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Supervised topic models for clinical interpretability

Dec 06, 2016
Michael C. Hughes, Huseyin Melih Elibol, Thomas McCoy, Roy Perlis, Finale Doshi-Velez

Supervised topic models can help clinical researchers find interpretable cooccurence patterns in count data that are relevant for diagnostics. However, standard formulations of supervised Latent Dirichlet Allocation have two problems. First, when documents have many more words than labels, the influence of the labels will be negligible. Second, due to conditional independence assumptions in the graphical model the impact of supervised labels on the learned topic-word probabilities is often minimal, leading to poor predictions on heldout data. We investigate penalized optimization methods for training sLDA that produce interpretable topic-word parameters and useful heldout predictions, using recognition networks to speed-up inference. We report preliminary results on synthetic data and on predicting successful anti-depressant medication given a patient's diagnostic history.

* Accepted poster presentation at NIPS 2016 Workshop on Machine Learning for Health (

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Low-dimensional Embeddings for Interpretable Anchor-based Topic Inference

Nov 18, 2017
Moontae Lee, David Mimno

The anchor words algorithm performs provably efficient topic model inference by finding an approximate convex hull in a high-dimensional word co-occurrence space. However, the existing greedy algorithm often selects poor anchor words, reducing topic quality and interpretability. Rather than finding an approximate convex hull in a high-dimensional space, we propose to find an exact convex hull in a visualizable 2- or 3-dimensional space. Such low-dimensional embeddings both improve topics and clearly show users why the algorithm selects certain words.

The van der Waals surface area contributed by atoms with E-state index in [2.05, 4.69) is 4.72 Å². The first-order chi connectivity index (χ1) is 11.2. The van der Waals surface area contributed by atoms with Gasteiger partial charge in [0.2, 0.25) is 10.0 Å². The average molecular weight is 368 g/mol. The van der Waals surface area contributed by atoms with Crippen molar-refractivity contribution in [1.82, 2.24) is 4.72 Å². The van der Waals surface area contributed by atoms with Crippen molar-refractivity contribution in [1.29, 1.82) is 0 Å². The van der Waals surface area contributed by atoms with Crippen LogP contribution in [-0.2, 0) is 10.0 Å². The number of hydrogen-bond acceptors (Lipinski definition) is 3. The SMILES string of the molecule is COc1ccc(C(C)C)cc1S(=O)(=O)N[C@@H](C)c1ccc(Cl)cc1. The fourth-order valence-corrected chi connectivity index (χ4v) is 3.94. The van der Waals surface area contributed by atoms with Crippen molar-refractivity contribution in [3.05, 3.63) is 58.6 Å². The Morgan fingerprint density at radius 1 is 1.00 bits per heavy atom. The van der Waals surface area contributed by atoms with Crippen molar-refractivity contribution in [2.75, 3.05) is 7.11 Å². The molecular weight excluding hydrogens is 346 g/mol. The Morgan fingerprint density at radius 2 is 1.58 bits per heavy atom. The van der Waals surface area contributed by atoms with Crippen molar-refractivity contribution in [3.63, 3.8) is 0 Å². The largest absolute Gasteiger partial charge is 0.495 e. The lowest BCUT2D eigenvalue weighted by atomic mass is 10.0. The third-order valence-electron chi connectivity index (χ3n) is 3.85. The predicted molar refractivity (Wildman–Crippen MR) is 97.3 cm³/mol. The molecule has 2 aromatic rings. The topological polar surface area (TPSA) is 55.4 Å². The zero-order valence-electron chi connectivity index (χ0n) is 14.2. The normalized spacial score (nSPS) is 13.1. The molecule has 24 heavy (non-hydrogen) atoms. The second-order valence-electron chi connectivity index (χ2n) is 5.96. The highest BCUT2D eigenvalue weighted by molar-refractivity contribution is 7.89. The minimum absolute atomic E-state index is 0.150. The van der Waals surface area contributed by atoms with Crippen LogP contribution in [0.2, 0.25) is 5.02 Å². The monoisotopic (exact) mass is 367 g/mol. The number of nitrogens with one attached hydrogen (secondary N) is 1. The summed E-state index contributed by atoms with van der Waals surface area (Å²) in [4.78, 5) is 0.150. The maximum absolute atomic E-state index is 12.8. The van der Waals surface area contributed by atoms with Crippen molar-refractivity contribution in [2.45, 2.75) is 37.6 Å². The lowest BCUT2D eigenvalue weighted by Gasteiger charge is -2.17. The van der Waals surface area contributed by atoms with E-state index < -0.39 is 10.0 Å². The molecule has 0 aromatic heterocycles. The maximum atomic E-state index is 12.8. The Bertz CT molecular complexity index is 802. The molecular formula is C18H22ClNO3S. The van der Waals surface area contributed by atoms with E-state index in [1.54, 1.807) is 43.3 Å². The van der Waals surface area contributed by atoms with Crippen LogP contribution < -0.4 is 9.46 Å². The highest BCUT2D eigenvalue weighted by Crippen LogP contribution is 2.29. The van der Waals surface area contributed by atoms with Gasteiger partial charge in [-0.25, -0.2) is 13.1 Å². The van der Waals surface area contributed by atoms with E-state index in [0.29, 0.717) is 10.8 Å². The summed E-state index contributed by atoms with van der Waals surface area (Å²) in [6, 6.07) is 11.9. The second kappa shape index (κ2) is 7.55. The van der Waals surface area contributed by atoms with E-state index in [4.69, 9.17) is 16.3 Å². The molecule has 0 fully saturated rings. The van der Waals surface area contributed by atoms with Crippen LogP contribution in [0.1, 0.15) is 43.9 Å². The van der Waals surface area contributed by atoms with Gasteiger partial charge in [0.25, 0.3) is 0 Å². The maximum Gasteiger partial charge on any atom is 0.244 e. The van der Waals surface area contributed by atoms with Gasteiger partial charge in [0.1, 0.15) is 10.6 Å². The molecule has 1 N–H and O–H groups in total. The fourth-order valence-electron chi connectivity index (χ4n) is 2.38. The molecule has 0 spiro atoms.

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Tracing Topic Transitions with Temporal Graph Clusters

Apr 16, 2021
Xiaonan Jing, Qingyuan Hu, Yi Zhang, Julia Taylor Rayz

Twitter serves as a data source for many Natural Language Processing (NLP) tasks. It can be challenging to identify topics on Twitter due to continuous updating data stream. In this paper, we present an unsupervised graph based framework to identify the evolution of sub-topics within two weeks of real-world Twitter data. We first employ a Markov Clustering Algorithm (MCL) with a node removal method to identify optimal graph clusters from temporal Graph-of-Words (GoW). Subsequently, we model the clustering transitions between the temporal graphs to identify the topic evolution. Finally, the transition flows generated from both computational approach and human annotations are compared to ensure the validity of our framework.

* Accepted as full paper by the 34th International FLAIRS Conference 

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Topic Model Supervised by Understanding Map

Oct 21, 2021
Gangli Liu

Inspired by the notion of Center of Mass in physics, an extension called Semantic Center of Mass (SCOM) is proposed, and used to discover the abstract "topic" of a document. The notion is under a framework model called Understanding Map Supervised Topic Model (UM-S-TM). The devise aim of UM-S-TM is to let both the document content and a semantic network -- specifically, Understanding Map -- play a role, in interpreting the meaning of a document. Based on different justifications, three possible methods are devised to discover the SCOM of a document. Some experiments on artificial documents and Understanding Maps are conducted to test their outcomes. In addition, its ability of vectorization of documents and capturing sequential information are tested. We also compared UM-S-TM with probabilistic topic models like Latent Dirichlet Allocation (LDA) and probabilistic Latent Semantic Analysis (pLSA).